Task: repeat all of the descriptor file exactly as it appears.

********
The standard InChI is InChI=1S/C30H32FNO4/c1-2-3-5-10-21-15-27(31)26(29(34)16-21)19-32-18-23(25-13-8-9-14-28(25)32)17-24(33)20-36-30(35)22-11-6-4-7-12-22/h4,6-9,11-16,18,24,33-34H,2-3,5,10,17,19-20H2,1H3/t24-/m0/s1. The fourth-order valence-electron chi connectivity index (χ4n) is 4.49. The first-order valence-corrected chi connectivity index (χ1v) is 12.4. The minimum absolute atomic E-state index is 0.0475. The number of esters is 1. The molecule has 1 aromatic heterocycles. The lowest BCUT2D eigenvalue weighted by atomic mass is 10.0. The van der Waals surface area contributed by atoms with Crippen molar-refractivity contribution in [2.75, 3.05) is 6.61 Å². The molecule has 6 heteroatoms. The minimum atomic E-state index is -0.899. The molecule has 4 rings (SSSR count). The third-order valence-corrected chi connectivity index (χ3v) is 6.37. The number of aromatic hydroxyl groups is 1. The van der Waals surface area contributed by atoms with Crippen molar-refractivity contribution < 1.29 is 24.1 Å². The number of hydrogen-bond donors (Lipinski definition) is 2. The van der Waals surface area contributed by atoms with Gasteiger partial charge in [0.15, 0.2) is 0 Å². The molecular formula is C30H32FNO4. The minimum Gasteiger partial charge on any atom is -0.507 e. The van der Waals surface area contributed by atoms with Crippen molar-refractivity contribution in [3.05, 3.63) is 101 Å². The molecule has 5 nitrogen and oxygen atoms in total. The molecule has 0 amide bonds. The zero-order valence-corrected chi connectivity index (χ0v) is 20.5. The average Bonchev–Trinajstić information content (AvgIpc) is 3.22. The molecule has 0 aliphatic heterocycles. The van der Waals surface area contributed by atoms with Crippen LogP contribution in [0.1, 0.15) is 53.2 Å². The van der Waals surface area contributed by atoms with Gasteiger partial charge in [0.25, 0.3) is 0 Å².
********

The standard InChI is InChI=1S/C30H32FNO4/c1-2-3-5-10-21-15-27(31)26(29(34)16-21)19-32-18-23(25-13-8-9-14-28(25)32)17-24(33)20-36-30(35)22-11-6-4-7-12-22/h4,6-9,11-16,18,24,33-34H,2-3,5,10,17,19-20H2,1H3/t24-/m0/s1. The fourth-order valence-electron chi connectivity index (χ4n) is 4.49. The first-order valence-corrected chi connectivity index (χ1v) is 12.4. The minimum absolute atomic E-state index is 0.0475. The number of esters is 1. The molecule has 1 aromatic heterocycles. The lowest BCUT2D eigenvalue weighted by atomic mass is 10.0. The van der Waals surface area contributed by atoms with Crippen molar-refractivity contribution in [2.75, 3.05) is 6.61 Å². The molecule has 6 heteroatoms. The minimum atomic E-state index is -0.899. The molecule has 4 rings (SSSR count). The third-order valence-corrected chi connectivity index (χ3v) is 6.37. The number of aromatic hydroxyl groups is 1. The van der Waals surface area contributed by atoms with Crippen molar-refractivity contribution < 1.29 is 24.1 Å². The number of hydrogen-bond donors (Lipinski definition) is 2. The van der Waals surface area contributed by atoms with Gasteiger partial charge in [0.15, 0.2) is 0 Å². The molecular formula is C30H32FNO4. The minimum Gasteiger partial charge on any atom is -0.507 e. The van der Waals surface area contributed by atoms with Crippen molar-refractivity contribution in [3.05, 3.63) is 101 Å². The molecule has 5 nitrogen and oxygen atoms in total. The molecule has 0 amide bonds. The zero-order valence-corrected chi connectivity index (χ0v) is 20.5. The average Bonchev–Trinajstić information content (AvgIpc) is 3.22. The molecule has 0 aliphatic heterocycles. The van der Waals surface area contributed by atoms with Crippen LogP contribution in [0.1, 0.15) is 53.2 Å². The van der Waals surface area contributed by atoms with Gasteiger partial charge in [0.25, 0.3) is 0 Å².